Embarrassing confession time. For someone whose job is 90% robot building, I have a surprising dearth of robots right now. So when Jesse, our video editor, was asking around for any available robots for a quick video shoot, sadly, I had none to provide.
But that didn’t mean I couldn’t deliver!
I asked Jesse to give me two hours to build him a robot from scratch. With all the parts we have around the Digilent Makerspace, I figured I could cobble together something in well under two hours… The game was afoot!
I quickly gathered together my supplies. A 3D printed robot chassis, uC32 and Basic IO Shield, a couple of gear-motors and wheels, a 9 volt battery and connector for power, and some double-sided tape! Also tea. Tea is very important.
I used the double-sided tape to stick everything to the chassis. A quick test revealed that the uC32 couldn’t be powered from the 9V that was to power the motors, so I found a 6V battery pack and stuck that on too.
The wiring took me a little while to figure out. I’d never used the Basic IO shield before, so I wasn’t familiar with the open-drain FETs onboard. I expected jumpers J7 and J8 (the bottom two screw-terminal jumpers on the left) to have a positive and negative terminal each. Turns out that each terminal is connected to it’s own FET instead. That’s a little strange, but it means the board has four FETs instead of two! That’s pretty neat!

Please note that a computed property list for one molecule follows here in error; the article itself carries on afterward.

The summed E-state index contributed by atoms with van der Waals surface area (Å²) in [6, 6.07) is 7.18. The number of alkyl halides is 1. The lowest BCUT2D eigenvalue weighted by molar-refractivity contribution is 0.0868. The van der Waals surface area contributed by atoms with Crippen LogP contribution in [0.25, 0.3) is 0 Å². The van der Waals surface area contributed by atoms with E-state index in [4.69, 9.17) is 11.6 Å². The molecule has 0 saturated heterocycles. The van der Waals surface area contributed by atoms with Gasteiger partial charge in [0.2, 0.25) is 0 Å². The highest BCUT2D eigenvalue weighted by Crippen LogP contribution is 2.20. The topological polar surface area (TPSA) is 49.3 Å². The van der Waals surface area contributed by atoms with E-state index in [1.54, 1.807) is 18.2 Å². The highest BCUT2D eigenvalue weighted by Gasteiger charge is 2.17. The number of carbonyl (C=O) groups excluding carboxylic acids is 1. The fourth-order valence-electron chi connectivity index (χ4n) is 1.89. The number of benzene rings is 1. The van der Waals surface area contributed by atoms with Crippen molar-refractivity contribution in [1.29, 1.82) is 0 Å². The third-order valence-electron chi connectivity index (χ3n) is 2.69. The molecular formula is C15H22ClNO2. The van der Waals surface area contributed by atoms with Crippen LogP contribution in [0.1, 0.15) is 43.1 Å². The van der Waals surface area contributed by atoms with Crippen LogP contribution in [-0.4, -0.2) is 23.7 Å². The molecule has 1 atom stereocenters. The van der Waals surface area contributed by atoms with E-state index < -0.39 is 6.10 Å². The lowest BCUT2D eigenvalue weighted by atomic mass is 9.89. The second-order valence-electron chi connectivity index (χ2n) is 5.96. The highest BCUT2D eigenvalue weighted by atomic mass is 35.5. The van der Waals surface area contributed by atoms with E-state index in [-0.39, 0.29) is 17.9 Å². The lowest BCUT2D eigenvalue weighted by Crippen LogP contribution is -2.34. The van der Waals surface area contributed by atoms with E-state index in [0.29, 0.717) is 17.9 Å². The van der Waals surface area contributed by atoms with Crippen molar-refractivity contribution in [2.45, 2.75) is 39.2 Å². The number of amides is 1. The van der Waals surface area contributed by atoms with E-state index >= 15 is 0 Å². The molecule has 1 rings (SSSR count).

Now I just needed to write some simple code and upload it to the board! This robot needed to be extremely simple. All it was supposed to do was drive forward… and not stop. Simple enough. A quick look at the IO Shield’s reference manual told me that the FETs I was using were controlled by pins 5 and 3, so soon I had my code set up to write those pins high.
Now I just had to test everything out!
I quickly downed the last of my tea, and re-purposed my tea mug as a makeshift test stand for my robot. Then I uploaded the code and plugged my robot in to power!
Disaster! I had accidentally plugged my 6V battery pack in backwards! All I see is a puff of smoke and I frantically unplug everything. Whalp…
Sheepish and embarrassed, I had to ask James to borrow another uC32. Reluctantly, he agreed.
James also showed me where I could find a whole bunch of both male and female power plugs, each with screw terminals already attached. If I used these, I could make sure I’d never plug my power in backwards, thereby protecting his board from my previous fumble.
Re-equipped, I attempted to test my code once again, this time with success! Only, one of my wheels was rotating the wrong way.
I corrected my motor wiring, tested once more, and my robot was good to go!
Triumphantly, I delivered my simple robot to Jesse. As you can see, he was overwhelmingly pleased!
Okay so maybe my robot wasn’t exactly stellar, but because I used the uC32 and Basic IO shield, it was technically capable of quite a lot! That’s what I like about these boards, specifically the uC32 and DP32. With just a little bit of forethought, you can pretty much throw together whatever you want very quickly. Instant robot, just add water!
(Don’t actually add water, that would be awful.)